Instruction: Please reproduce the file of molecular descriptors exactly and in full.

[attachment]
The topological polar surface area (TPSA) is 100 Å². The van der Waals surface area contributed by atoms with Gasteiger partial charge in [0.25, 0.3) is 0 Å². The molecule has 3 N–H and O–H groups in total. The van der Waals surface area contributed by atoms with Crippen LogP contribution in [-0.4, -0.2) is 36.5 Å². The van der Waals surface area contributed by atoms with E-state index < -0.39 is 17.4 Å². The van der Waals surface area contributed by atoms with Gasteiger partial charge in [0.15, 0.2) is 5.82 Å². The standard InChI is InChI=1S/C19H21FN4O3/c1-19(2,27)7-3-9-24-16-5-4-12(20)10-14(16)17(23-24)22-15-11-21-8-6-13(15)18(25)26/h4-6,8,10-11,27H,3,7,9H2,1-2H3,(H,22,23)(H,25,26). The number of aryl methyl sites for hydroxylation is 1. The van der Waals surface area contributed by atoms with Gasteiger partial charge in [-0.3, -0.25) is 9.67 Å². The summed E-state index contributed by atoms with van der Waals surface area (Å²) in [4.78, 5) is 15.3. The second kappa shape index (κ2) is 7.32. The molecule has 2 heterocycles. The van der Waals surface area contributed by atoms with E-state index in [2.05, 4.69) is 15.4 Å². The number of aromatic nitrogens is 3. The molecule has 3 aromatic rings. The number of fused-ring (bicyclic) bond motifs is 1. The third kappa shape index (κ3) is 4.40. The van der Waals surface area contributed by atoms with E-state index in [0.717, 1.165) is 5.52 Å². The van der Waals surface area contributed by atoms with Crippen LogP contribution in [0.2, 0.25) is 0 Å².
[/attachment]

The topological polar surface area (TPSA) is 100 Å². The van der Waals surface area contributed by atoms with Gasteiger partial charge in [0.25, 0.3) is 0 Å². The molecule has 3 N–H and O–H groups in total. The van der Waals surface area contributed by atoms with Crippen LogP contribution in [-0.4, -0.2) is 36.5 Å². The van der Waals surface area contributed by atoms with E-state index < -0.39 is 17.4 Å². The van der Waals surface area contributed by atoms with Gasteiger partial charge in [0.15, 0.2) is 5.82 Å². The standard InChI is InChI=1S/C19H21FN4O3/c1-19(2,27)7-3-9-24-16-5-4-12(20)10-14(16)17(23-24)22-15-11-21-8-6-13(15)18(25)26/h4-6,8,10-11,27H,3,7,9H2,1-2H3,(H,22,23)(H,25,26). The number of aryl methyl sites for hydroxylation is 1. The van der Waals surface area contributed by atoms with Gasteiger partial charge in [-0.3, -0.25) is 9.67 Å². The summed E-state index contributed by atoms with van der Waals surface area (Å²) in [4.78, 5) is 15.3. The second kappa shape index (κ2) is 7.32. The molecule has 2 heterocycles. The van der Waals surface area contributed by atoms with E-state index in [2.05, 4.69) is 15.4 Å². The number of aromatic nitrogens is 3. The molecule has 3 aromatic rings. The number of fused-ring (bicyclic) bond motifs is 1. The third kappa shape index (κ3) is 4.40. The van der Waals surface area contributed by atoms with E-state index in [0.717, 1.165) is 5.52 Å². The van der Waals surface area contributed by atoms with Crippen LogP contribution in [0.2, 0.25) is 0 Å².